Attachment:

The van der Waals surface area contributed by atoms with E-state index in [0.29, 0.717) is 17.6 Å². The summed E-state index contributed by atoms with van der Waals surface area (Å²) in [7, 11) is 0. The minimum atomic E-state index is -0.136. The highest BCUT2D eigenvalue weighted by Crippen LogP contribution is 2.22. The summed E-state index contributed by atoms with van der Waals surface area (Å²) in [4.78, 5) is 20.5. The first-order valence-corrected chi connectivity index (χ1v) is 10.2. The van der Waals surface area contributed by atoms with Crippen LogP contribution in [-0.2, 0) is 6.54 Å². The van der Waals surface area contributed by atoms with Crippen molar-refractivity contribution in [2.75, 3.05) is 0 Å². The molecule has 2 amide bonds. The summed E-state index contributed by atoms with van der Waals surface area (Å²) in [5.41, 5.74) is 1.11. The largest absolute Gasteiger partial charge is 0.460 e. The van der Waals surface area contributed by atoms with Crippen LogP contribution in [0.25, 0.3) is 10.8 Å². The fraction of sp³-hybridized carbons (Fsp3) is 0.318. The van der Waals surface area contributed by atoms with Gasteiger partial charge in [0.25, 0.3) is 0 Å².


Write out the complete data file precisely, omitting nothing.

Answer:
The van der Waals surface area contributed by atoms with E-state index in [0.29, 0.717) is 17.6 Å². The summed E-state index contributed by atoms with van der Waals surface area (Å²) in [7, 11) is 0. The minimum atomic E-state index is -0.136. The highest BCUT2D eigenvalue weighted by Crippen LogP contribution is 2.22. The summed E-state index contributed by atoms with van der Waals surface area (Å²) in [4.78, 5) is 20.5. The first-order valence-corrected chi connectivity index (χ1v) is 10.2. The van der Waals surface area contributed by atoms with Crippen LogP contribution in [-0.2, 0) is 6.54 Å². The van der Waals surface area contributed by atoms with Crippen molar-refractivity contribution in [2.75, 3.05) is 0 Å². The molecule has 2 amide bonds. The summed E-state index contributed by atoms with van der Waals surface area (Å²) in [5.41, 5.74) is 1.11. The largest absolute Gasteiger partial charge is 0.460 e. The van der Waals surface area contributed by atoms with Crippen LogP contribution in [0.25, 0.3) is 10.8 Å². The fraction of sp³-hybridized carbons (Fsp3) is 0.318. The van der Waals surface area contributed by atoms with Gasteiger partial charge in [0.25, 0.3) is 0 Å².